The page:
Leaders of the American Civil War: A Biographical and Historiographical Dictionary

By Charles F. Ritter; Jon L. Wakelyn | Go to book overview

JUDAH PHILIP BENJAMIN (August 6, 1811–May 6, 1884)

Jon L. Wakelyn

As attorney general, Secretary of War, and Secretary of State at various times in the Confederate government, Judah P. Benjamin may have been the most versatile administrator in Civil War governance. Yet those who have studied his wartime career have been at odds over how to analyze his contribution to the Confederate government. Few have questioned his talents, but many have doubted his loyalties. That he ran off to England and deserted the South after the war’s end has not helped his reputation. To make judgment more difficult, Benjamin destroyed his papers, and for all his famous love of publicity, his refusal to enter the “battle” of the memoirists has meant that much of his life story has been cobbled together from disparate sources. But his many duties and role in the Confederate government cannot be ignored. His life, with all its accomplishments and flaws, requires reconstruction and analysis.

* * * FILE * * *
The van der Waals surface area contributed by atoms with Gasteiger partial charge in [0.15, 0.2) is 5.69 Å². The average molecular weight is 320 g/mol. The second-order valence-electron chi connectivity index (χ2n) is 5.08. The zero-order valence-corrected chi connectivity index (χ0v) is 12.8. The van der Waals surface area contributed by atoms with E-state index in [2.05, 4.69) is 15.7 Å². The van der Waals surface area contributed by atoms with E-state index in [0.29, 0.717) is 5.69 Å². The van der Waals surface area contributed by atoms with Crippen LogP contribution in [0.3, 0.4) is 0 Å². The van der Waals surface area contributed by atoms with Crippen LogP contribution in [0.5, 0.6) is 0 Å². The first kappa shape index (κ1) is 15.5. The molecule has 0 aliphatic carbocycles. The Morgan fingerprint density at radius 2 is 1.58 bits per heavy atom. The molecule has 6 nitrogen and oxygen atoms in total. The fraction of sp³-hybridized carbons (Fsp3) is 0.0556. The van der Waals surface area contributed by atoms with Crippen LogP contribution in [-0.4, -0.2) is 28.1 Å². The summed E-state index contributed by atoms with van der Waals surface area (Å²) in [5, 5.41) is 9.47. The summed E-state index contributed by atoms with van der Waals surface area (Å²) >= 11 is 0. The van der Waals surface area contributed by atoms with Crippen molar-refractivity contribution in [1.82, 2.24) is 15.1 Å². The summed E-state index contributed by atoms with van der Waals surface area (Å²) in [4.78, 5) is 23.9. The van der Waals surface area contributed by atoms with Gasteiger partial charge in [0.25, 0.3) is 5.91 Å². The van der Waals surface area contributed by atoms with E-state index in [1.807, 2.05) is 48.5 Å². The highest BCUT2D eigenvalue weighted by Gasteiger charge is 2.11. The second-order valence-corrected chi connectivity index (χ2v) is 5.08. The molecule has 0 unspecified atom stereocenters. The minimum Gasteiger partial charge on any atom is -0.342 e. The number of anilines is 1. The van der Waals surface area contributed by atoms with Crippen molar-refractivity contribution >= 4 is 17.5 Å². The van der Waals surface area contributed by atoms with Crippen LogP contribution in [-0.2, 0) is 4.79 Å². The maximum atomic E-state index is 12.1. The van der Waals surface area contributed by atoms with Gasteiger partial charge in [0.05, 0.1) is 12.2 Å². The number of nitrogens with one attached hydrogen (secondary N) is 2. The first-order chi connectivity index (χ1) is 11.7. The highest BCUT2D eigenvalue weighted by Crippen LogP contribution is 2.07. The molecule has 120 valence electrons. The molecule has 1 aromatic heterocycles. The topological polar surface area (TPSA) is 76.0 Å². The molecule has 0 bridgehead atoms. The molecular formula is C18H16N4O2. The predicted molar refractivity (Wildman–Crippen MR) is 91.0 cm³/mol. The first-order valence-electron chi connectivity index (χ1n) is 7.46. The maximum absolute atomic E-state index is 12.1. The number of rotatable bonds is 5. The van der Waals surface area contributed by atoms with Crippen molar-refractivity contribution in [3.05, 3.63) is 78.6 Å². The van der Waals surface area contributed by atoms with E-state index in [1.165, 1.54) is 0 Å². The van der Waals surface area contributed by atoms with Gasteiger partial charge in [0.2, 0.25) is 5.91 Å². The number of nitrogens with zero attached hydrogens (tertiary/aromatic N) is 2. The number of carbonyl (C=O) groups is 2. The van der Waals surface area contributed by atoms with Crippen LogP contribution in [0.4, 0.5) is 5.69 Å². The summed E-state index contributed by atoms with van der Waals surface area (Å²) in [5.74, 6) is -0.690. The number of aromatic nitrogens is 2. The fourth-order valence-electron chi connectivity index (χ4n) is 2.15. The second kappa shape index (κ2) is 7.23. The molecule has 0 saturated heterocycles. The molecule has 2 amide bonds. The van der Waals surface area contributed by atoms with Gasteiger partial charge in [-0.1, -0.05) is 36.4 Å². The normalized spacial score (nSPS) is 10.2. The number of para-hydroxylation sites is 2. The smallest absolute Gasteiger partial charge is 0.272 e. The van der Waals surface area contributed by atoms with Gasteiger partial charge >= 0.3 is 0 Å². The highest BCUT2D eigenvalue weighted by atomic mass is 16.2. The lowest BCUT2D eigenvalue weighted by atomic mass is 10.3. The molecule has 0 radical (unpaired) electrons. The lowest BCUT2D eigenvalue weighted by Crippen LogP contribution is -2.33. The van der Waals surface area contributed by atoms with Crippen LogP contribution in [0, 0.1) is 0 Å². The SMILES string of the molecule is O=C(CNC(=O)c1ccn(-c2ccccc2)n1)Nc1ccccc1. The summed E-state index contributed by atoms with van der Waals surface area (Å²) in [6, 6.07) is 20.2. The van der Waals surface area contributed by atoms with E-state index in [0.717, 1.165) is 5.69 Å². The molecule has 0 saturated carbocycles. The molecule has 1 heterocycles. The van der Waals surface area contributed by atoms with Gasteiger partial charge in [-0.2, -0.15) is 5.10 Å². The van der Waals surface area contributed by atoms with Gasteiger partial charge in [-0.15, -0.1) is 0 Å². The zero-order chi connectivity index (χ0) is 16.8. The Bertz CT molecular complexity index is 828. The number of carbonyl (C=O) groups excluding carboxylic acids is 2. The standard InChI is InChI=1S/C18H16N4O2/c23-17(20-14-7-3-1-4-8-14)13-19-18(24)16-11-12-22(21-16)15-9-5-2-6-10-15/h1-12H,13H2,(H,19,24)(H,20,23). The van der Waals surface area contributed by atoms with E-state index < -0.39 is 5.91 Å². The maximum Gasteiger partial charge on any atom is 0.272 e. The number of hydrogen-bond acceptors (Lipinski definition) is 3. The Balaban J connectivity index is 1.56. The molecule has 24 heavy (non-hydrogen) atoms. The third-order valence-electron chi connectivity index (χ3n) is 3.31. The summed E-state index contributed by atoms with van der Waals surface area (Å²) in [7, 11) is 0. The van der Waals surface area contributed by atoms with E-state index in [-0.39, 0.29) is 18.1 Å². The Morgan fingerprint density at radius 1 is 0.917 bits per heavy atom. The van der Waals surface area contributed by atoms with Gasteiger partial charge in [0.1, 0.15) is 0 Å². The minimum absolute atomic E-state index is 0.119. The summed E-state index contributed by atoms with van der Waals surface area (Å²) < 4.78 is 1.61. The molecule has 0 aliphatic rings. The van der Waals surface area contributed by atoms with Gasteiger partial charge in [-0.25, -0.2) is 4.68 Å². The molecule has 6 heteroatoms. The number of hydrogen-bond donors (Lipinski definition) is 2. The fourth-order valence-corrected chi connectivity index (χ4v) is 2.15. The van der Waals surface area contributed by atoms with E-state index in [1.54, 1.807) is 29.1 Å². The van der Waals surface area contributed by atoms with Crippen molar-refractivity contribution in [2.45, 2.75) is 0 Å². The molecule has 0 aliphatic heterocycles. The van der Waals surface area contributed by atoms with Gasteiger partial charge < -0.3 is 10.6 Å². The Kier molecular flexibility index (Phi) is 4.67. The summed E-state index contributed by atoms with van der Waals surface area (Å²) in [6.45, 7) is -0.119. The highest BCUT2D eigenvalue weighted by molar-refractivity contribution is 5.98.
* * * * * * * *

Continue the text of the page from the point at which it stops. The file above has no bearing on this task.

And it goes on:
The story of this self-made, ambitious leader begins with his birth on August 6, 1811, in what was then the British West Indies. That a European Jewish family somehow came to that place and then journeyed to the southern United States remains somewhat of a mystery, as does much of young Benjamin’s early life. It is known that his father, the England-born Philip Benjamin, came from an intellectually inclined Sephardic Jewish family and spent his peripatetic life dependent on relatives and practicing the trade of a small-time shopkeeper. Judah’s mother, Rebecca de Mendes, appears to have been the ambitious one in the family, and at least she steeled her son to struggle against adversity. When Judah was quite young, Philip moved his family to the port town of Wilmington, North Carolina, and later to Fayetteville, where a cousin paid for Judah’s studies at the Fayetteville Academy.

In 1822, the family once again moved, this time to Charleston, South Carolina, which had a sizable Sephardic community. It was in that cosmopolitan city that young Benjamin thrived, perhaps in the company of such leading Jewish figures as Jacob Cardozo, newspaperman and distinguished economist. Probably

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